Wednesday, November 25, 2009

Pool Party Anyone?

The Havelock Mine Country Club pool during its golden years.

Bulembu's abuzz as the old Havelock Mine Country Club pool gets up and running - just in time for summer. Journey back into Bulembu's archives to see what the pool looked like in its glory days (above) and what it looks like as it undergoes a good cleaning (below). As temperatures soar town residents get ready to take the plunge!



Sunday, November 22, 2009

The Swazi 1000 (Okay, so there won't be 1000 of them but "Swazi 210" doesn't have the same je ne sais quoi)

Swazi 1000 volunteers mix paint for projects last year
On Saturday, November 28, the 210 young people that make up the Swazi 1000 will descend on Bulembu for  fourteen days of hard work, spiritual growth and crazy adventures.  The Swazi 1000 was birthed when Focused Team Leadership Training (FTLT) from Pretoria came to Bulembu for a meeting. FTLT is an organization that sends students on missions across Africa. While here the FTLT staff realized that Bulembu would be the perfect place to send a large group of young people on a level one missions trip. So, together with the mission team at the University of Pretoria, FTLT came up with the vision of 1,000 students coming together to volunteer in Bulembu.  The students engage in spiritual and leadership development activities but also make up a massive physical labor force and take on work projects that drastically change the face of Bulembu's infrastructure in a mere two weeks.
Students walk home after a day of work
Take a look at these photos to see what the Swazi 1000 accomplished last year. The central project that the 370 students completed was the painting of the Village houses – fondly known as the Smartie Box houses.  
Sponsorship from Product Care provided the supplies to paint a number of other buildings around town like the church, control and the local barber shop.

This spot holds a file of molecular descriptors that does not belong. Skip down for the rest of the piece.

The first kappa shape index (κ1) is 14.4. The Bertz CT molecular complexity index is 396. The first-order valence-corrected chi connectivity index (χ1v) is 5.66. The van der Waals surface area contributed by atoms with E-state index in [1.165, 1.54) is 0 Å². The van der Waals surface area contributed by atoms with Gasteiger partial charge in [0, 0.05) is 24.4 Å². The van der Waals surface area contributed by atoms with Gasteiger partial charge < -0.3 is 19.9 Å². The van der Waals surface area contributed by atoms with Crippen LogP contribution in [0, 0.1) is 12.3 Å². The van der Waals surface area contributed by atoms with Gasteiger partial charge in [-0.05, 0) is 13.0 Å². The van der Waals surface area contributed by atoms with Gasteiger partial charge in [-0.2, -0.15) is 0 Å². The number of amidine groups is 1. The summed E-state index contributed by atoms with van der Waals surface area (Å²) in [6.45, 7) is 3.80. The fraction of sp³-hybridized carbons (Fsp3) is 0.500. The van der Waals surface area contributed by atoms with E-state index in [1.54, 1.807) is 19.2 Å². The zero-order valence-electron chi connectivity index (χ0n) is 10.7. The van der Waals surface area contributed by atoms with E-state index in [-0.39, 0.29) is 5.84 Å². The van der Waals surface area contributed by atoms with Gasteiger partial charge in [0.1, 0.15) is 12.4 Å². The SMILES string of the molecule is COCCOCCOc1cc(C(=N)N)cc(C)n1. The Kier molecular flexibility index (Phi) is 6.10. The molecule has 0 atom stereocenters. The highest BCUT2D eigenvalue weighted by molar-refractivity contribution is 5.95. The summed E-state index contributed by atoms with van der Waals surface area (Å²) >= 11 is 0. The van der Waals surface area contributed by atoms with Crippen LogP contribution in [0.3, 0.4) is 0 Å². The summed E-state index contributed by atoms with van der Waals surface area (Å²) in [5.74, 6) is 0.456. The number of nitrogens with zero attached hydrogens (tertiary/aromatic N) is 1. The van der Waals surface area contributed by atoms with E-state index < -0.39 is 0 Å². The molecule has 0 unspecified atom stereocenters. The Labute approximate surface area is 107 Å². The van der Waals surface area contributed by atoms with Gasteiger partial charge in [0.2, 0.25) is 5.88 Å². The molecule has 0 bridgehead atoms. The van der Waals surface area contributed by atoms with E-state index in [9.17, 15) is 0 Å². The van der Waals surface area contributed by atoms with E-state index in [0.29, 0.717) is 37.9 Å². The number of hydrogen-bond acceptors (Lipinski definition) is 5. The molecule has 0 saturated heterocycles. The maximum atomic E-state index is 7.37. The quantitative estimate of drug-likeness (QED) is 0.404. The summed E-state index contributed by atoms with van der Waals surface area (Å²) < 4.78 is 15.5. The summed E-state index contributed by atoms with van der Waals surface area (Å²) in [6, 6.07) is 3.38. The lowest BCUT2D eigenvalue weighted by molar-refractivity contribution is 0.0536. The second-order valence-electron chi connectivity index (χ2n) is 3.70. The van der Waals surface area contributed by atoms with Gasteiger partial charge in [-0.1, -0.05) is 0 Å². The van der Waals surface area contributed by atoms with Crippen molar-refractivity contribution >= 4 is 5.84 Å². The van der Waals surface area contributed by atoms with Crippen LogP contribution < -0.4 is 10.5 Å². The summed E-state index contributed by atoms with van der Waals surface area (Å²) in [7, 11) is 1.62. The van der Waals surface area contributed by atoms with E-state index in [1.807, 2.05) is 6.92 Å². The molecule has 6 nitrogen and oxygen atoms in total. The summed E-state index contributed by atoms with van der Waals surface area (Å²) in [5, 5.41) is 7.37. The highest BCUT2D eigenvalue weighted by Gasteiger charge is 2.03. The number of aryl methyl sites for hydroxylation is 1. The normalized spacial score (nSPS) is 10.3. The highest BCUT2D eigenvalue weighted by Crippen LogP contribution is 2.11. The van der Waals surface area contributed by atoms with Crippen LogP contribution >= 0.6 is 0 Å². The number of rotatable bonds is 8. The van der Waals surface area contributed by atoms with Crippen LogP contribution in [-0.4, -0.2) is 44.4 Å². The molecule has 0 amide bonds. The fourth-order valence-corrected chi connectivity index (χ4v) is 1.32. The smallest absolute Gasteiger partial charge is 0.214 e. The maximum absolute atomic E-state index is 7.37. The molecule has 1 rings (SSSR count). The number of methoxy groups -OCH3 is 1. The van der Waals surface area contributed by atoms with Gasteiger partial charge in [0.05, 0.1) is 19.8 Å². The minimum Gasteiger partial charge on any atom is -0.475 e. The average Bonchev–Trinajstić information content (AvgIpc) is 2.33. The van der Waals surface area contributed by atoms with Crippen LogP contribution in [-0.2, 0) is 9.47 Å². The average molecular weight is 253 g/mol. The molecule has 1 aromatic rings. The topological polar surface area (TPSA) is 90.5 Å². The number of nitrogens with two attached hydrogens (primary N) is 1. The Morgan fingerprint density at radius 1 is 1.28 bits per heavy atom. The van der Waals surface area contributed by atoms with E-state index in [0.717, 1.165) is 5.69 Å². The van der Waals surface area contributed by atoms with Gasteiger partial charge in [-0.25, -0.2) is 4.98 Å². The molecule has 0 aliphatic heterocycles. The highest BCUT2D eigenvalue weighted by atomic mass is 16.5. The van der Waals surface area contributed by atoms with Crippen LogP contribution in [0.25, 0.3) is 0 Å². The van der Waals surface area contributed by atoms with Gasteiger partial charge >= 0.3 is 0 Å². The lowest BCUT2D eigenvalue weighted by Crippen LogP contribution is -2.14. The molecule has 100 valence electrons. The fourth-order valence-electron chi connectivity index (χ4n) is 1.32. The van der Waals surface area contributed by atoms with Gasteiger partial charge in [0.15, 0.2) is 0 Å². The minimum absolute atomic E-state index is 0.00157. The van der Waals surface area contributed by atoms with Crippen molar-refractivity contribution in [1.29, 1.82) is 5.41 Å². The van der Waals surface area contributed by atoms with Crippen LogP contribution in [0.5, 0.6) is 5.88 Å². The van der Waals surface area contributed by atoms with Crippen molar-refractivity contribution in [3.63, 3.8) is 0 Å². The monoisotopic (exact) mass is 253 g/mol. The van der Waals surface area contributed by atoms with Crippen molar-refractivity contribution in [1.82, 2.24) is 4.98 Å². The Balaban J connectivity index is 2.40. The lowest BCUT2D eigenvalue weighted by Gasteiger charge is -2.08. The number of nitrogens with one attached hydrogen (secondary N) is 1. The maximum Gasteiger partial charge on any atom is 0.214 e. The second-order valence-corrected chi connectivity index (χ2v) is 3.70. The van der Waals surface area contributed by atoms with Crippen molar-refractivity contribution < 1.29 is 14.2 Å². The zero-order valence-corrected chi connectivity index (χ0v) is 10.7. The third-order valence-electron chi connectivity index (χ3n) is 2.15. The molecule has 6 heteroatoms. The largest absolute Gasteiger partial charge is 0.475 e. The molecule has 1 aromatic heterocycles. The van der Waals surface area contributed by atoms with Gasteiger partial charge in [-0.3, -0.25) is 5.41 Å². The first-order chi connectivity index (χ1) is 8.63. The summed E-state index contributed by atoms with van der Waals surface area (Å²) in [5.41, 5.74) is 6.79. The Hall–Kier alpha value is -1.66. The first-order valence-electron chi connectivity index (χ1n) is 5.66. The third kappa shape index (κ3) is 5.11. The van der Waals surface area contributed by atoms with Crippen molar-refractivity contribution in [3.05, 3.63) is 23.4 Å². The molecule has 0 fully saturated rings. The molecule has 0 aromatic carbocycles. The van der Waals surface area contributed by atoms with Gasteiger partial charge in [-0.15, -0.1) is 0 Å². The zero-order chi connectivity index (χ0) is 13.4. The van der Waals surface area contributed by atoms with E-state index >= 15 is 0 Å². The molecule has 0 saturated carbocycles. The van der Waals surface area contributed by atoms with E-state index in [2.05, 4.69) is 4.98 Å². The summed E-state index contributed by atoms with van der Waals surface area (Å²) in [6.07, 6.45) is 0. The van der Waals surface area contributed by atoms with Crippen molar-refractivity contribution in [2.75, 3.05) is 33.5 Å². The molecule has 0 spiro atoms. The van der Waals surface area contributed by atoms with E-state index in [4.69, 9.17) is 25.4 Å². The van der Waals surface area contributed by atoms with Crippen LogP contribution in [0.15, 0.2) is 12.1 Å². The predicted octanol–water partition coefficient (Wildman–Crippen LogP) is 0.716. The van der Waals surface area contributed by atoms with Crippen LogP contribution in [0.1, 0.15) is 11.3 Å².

This year the main project is renovating a set of the Dvudvusi orphan homes.  Smaller projects will include building fences around town, planting grass at the dairy pasture, cleaning up and preparing the old cableway station to make way for the new museum, clearing brush in Dvudvusi, renovating (primarily painting) the clinic, and working with the ladies in the creativity center.  Keep an eye out for blog updates as projects get underway!

Thursday, November 19, 2009

1 Chinda Place

A look back at the development of Bulembu Country Lodge

The Lodge's Dining Room as it transformed over the years.

The Bulembu Country Lodge is one of the crown jewels of Bulembu's development. Set at the top of the valley the Lodge is a haven for a weary traveler and is a quaint, comfy country home for international volunteer teams. The Lodge was one of the first projects to be developed when the town was originally bought in 2006. Over the past three years it has been given a nip-tuck treatment and is now established as one of Swaziland's premiere country lodges.

The Tin Roof & Tree is Bulembu Creativity Center's store. It was renovated from a garage/shed into the commercial space it is now.

Monday, November 16, 2009

Extreme Makover: Bulembu Edition

Bulembu Ministries Swaziland is growing and with more staff comes a need for more offices. Take a look at a section of the General Office that hasn't been touched since the days of Havelock Mine. In a few weeks this will be home to the newest BMS offices - and you thought your office needed a reno.


Wednesday, November 11, 2009

Gold In Them Hills

A peek into Bulembu's golden past

Gold Mine, Komati River, 1888. A major mine with a seam and a prospect shaft on the left - the windlass uses rare and expensive imported timber - the seam is supported by indigenous timber. Site unknown - probably within Malolotja Nature Reserve.
Source: Swaziland Digital Archives

Newsflash: Bulembu used to be a mining town. Now I know what you're thinking...You're thinking you already know that Bulembu used to be a massive asbestos mine.

But did you know that in the late 1800's used to be home to one of the most promising gold mines in the country?

The Swazi King used to give out concessions to people which allowed them to do things like mine or graze cattle. Concession No.1 was the Havelock Concession which stretched from Bulembu to Piggs Peak and allowed the gold which was found within the hills to be mined starting in 1883.

One such mine existed right near where the current Swaziland/South African boarder post is. The mine included a cable way which stretched from the gold mine to the river to process the oar.

This particular mine was in use until the Boer War in 1899 and was officially shut down in 1902 when the British won the war. It was never reopened because it was a marginal mine - never producing the El Dorado payload people had hoped for.